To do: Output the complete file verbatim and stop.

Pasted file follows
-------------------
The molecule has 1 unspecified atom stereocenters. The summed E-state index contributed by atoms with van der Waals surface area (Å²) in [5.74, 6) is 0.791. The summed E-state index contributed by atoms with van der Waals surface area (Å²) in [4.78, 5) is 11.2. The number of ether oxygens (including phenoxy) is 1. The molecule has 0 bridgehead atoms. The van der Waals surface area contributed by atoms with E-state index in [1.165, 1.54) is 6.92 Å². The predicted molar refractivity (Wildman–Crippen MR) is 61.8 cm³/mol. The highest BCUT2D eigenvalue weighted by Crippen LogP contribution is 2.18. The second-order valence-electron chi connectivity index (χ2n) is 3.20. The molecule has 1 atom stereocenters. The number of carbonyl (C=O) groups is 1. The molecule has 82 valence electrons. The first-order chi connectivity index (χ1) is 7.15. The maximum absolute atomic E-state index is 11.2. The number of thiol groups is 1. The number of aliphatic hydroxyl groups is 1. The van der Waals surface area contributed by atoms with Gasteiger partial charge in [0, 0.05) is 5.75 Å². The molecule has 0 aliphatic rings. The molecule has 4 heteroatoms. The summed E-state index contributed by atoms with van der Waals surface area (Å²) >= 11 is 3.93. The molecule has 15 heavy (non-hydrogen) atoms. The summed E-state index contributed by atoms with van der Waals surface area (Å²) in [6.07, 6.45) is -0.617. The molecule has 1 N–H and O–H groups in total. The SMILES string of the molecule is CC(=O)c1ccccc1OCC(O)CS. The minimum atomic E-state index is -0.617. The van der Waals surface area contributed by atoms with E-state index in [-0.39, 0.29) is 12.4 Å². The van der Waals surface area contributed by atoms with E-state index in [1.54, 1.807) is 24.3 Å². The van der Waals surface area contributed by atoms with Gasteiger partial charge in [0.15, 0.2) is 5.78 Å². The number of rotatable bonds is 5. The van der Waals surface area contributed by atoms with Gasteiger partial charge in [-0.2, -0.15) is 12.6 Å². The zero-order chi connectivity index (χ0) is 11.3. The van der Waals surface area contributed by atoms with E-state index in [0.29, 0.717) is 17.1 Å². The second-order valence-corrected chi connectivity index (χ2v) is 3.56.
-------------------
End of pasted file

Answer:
The molecule has 1 unspecified atom stereocenters. The summed E-state index contributed by atoms with van der Waals surface area (Å²) in [5.74, 6) is 0.791. The summed E-state index contributed by atoms with van der Waals surface area (Å²) in [4.78, 5) is 11.2. The number of ether oxygens (including phenoxy) is 1. The molecule has 0 bridgehead atoms. The van der Waals surface area contributed by atoms with E-state index in [1.165, 1.54) is 6.92 Å². The predicted molar refractivity (Wildman–Crippen MR) is 61.8 cm³/mol. The highest BCUT2D eigenvalue weighted by Crippen LogP contribution is 2.18. The second-order valence-electron chi connectivity index (χ2n) is 3.20. The molecule has 1 atom stereocenters. The number of carbonyl (C=O) groups is 1. The molecule has 82 valence electrons. The first-order chi connectivity index (χ1) is 7.15. The maximum absolute atomic E-state index is 11.2. The number of thiol groups is 1. The number of aliphatic hydroxyl groups is 1. The van der Waals surface area contributed by atoms with Gasteiger partial charge in [0, 0.05) is 5.75 Å². The molecule has 0 aliphatic rings. The molecule has 4 heteroatoms. The summed E-state index contributed by atoms with van der Waals surface area (Å²) >= 11 is 3.93. The molecule has 15 heavy (non-hydrogen) atoms. The summed E-state index contributed by atoms with van der Waals surface area (Å²) in [6.07, 6.45) is -0.617. The molecule has 1 N–H and O–H groups in total. The SMILES string of the molecule is CC(=O)c1ccccc1OCC(O)CS. The minimum atomic E-state index is -0.617. The van der Waals surface area contributed by atoms with E-state index in [-0.39, 0.29) is 12.4 Å². The van der Waals surface area contributed by atoms with E-state index in [1.54, 1.807) is 24.3 Å². The van der Waals surface area contributed by atoms with Gasteiger partial charge in [0.15, 0.2) is 5.78 Å². The number of rotatable bonds is 5. The van der Waals surface area contributed by atoms with Gasteiger partial charge in [-0.2, -0.15) is 12.6 Å². The zero-order chi connectivity index (χ0) is 11.3. The van der Waals surface area contributed by atoms with E-state index in [0.29, 0.717) is 17.1 Å². The second-order valence-corrected chi connectivity index (χ2v) is 3.56.